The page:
by SARAH K. BURRIS
A federal safety and ethics panel at the National Institute of Health approved the first ever clinical trial involving gene-editing of human cells using the technology Crispr-Cas9.
Crispr-Cas9 is a “gene editor” and short for “clustered regularly interspaced short palindromic repeats.” The work is part of the “moon shot” to end cancer being done at the University of Pennsylvania. Their goal is to edit immune cells so that they will attack cancer like they would a virus, according to Fusion.
The technique is what Vice President Joe Biden would call a BFD in the world of genetics and if it is effective, can be used not only to fight some cancers but tested on other fatal and debilitating diseases.
According to a presentation acquired by biotech reporter Antonio Regalado, the work involves removing patients’ T cells and using Crispr to slice two genes that they hope will allow the cells to attack and kill tumor cells. A similar experiment has been done on blood cancers but proved unsuccessful.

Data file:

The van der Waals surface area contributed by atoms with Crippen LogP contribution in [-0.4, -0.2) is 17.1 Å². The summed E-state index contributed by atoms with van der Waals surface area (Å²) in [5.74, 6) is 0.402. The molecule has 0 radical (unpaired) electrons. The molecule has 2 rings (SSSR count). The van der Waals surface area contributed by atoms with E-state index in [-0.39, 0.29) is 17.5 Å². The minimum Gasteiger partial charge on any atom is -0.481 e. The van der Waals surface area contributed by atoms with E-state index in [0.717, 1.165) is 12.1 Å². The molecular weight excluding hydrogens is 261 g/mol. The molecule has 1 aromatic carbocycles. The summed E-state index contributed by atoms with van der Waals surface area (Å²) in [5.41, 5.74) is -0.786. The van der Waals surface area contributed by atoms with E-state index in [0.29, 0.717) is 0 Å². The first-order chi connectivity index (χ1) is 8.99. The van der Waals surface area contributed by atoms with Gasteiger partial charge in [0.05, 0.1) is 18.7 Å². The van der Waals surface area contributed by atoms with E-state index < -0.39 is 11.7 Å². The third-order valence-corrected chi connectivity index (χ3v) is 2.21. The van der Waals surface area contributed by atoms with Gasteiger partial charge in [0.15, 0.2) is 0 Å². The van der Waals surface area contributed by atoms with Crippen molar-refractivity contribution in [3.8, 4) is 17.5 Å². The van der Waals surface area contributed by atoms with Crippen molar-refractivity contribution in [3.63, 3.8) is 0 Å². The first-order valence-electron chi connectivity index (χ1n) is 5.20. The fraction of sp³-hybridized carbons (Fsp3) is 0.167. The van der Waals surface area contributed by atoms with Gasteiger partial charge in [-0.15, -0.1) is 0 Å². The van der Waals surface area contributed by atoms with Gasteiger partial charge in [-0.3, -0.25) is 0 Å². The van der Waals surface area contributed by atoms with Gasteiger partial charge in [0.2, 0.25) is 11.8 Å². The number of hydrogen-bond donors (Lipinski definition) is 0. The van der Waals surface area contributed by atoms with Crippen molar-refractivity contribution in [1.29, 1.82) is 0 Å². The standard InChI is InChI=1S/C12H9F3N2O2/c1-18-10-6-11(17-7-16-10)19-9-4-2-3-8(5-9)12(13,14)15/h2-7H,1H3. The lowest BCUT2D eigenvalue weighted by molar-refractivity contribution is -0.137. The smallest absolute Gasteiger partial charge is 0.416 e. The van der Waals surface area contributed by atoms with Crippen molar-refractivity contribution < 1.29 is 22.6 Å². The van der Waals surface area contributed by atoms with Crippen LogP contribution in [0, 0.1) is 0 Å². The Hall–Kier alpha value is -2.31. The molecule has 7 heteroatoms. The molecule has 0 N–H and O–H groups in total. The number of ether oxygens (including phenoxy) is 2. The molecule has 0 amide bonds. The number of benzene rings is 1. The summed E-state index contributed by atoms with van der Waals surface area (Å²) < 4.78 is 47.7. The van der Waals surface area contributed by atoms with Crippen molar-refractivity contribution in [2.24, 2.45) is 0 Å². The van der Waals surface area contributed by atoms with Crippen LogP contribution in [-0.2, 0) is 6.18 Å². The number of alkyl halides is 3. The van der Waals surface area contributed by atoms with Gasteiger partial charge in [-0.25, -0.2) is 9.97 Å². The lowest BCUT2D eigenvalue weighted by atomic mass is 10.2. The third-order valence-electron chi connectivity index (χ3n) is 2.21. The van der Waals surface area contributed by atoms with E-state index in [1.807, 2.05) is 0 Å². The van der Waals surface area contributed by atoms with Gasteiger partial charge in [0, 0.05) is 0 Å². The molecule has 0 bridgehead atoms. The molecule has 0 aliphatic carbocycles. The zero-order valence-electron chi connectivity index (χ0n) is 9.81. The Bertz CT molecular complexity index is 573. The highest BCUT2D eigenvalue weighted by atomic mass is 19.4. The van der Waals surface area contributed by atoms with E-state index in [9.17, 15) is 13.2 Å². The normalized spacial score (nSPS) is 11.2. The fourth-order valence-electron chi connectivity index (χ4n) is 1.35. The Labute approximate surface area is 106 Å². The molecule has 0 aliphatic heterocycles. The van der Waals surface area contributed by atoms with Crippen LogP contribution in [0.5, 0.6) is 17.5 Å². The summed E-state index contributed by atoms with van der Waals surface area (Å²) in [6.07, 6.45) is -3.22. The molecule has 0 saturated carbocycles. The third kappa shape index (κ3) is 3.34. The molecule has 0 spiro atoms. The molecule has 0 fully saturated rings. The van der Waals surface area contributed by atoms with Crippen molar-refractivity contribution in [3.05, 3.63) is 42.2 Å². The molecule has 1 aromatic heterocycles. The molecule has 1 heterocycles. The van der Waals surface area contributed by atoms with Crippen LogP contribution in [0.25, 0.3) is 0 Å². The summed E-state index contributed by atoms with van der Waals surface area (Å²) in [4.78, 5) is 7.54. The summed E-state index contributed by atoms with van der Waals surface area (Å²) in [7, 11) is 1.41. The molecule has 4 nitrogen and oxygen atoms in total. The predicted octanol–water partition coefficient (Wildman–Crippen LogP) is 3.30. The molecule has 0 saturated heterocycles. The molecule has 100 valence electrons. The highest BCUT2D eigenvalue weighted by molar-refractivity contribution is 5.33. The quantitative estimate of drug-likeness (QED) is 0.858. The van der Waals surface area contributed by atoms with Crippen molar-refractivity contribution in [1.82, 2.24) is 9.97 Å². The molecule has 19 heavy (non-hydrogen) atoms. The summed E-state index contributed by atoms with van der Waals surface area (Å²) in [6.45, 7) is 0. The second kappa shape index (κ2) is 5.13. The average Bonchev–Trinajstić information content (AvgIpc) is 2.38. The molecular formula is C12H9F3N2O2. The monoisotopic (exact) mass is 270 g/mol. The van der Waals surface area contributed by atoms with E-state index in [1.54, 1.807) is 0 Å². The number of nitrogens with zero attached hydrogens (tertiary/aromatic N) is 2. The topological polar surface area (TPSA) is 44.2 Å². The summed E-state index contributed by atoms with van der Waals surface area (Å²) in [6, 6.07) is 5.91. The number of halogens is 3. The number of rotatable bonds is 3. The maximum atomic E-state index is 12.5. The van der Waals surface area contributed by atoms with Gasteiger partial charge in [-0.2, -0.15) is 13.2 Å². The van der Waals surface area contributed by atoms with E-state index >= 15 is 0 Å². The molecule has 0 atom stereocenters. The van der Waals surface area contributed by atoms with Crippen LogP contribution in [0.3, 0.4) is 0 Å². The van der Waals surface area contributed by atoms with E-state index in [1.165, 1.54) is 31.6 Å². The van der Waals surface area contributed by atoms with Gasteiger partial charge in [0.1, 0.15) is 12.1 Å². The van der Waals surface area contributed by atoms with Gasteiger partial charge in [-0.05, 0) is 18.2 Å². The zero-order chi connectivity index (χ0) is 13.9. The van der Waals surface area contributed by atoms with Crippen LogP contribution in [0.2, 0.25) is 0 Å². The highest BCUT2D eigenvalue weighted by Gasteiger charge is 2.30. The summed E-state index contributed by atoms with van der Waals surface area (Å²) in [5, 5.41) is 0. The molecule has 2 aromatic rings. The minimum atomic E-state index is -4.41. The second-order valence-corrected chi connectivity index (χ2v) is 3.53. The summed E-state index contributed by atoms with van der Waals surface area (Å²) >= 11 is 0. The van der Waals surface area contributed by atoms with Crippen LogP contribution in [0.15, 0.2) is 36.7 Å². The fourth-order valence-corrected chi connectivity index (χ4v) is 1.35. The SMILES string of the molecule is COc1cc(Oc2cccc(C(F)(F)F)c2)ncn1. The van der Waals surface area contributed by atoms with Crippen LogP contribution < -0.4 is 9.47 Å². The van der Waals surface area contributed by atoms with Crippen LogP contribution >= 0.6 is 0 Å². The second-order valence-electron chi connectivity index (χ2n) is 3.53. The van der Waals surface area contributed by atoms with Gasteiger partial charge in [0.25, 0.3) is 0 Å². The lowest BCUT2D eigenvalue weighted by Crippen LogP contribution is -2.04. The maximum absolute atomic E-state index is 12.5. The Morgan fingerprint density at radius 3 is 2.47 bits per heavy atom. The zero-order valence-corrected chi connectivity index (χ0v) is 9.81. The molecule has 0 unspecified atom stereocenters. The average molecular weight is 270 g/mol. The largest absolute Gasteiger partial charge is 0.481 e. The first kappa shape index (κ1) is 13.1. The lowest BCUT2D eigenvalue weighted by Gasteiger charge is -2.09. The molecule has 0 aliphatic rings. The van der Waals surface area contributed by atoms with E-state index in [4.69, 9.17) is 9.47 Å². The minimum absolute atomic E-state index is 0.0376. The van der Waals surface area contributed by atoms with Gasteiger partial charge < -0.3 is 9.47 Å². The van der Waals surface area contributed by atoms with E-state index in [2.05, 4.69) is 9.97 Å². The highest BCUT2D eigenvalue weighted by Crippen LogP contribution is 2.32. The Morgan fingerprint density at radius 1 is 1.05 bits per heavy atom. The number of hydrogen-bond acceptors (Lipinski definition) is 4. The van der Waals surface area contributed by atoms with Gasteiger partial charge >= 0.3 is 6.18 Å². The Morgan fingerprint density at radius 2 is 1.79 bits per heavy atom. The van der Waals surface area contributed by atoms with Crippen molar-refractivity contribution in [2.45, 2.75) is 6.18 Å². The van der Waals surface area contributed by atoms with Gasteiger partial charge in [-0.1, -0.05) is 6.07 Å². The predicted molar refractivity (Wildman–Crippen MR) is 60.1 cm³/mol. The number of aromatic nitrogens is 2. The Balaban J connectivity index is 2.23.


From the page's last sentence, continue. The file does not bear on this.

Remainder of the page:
The experiment must still pass approval from the Food and Drug Administration and the boards of the three medical centers where the researcher will be conducted.
Some oppose the work being done. Last year, a group of 30 scientists and activists called for a global ban on genetic modification. Fearful science fiction addicts look to films like Gattaca and Jurassic Park that resulted in a dystopian future for the world. Others believe this is a baby step toward genetically engineering humans and replacing what some believe is a holy entity with a scientist. Chinese scientists have already claimed to have genetically created embryos but did not bring the embryo to term to test if it could live. Those on the left fear “Monstanto-style” GMOs.
Some bring up the ethical question on whether something constitutes a genetic defect or simply a different life experience. Anti-intervention advocates might argue that “God made me blind for a reason” as an example. While other would want to take advantage of scientific advancements to restore sight.